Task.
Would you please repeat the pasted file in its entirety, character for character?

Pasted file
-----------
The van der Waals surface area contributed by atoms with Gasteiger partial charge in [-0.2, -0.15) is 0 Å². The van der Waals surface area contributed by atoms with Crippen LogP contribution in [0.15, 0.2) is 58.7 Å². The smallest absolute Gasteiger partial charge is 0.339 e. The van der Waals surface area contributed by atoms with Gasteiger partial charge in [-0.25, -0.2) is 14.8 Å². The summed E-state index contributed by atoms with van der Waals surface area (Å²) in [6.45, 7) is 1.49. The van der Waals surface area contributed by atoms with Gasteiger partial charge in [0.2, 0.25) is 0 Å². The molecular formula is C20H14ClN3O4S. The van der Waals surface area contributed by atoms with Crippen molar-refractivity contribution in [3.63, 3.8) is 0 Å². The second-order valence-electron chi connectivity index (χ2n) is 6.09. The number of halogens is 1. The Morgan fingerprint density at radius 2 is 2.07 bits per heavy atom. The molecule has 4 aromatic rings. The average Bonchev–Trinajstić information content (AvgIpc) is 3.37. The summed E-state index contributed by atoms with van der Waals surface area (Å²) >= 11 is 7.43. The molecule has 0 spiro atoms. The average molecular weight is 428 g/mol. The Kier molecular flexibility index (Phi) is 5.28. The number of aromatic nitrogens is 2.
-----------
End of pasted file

The van der Waals surface area contributed by atoms with Gasteiger partial charge in [-0.2, -0.15) is 0 Å². The van der Waals surface area contributed by atoms with Crippen LogP contribution in [0.15, 0.2) is 58.7 Å². The smallest absolute Gasteiger partial charge is 0.339 e. The van der Waals surface area contributed by atoms with Gasteiger partial charge in [-0.25, -0.2) is 14.8 Å². The summed E-state index contributed by atoms with van der Waals surface area (Å²) in [6.45, 7) is 1.49. The van der Waals surface area contributed by atoms with Gasteiger partial charge in [0.2, 0.25) is 0 Å². The molecular formula is C20H14ClN3O4S. The van der Waals surface area contributed by atoms with Crippen molar-refractivity contribution in [3.63, 3.8) is 0 Å². The second-order valence-electron chi connectivity index (χ2n) is 6.09. The number of halogens is 1. The Morgan fingerprint density at radius 2 is 2.07 bits per heavy atom. The molecule has 4 aromatic rings. The average Bonchev–Trinajstić information content (AvgIpc) is 3.37. The summed E-state index contributed by atoms with van der Waals surface area (Å²) >= 11 is 7.43. The molecule has 0 spiro atoms. The average molecular weight is 428 g/mol. The Kier molecular flexibility index (Phi) is 5.28. The number of aromatic nitrogens is 2.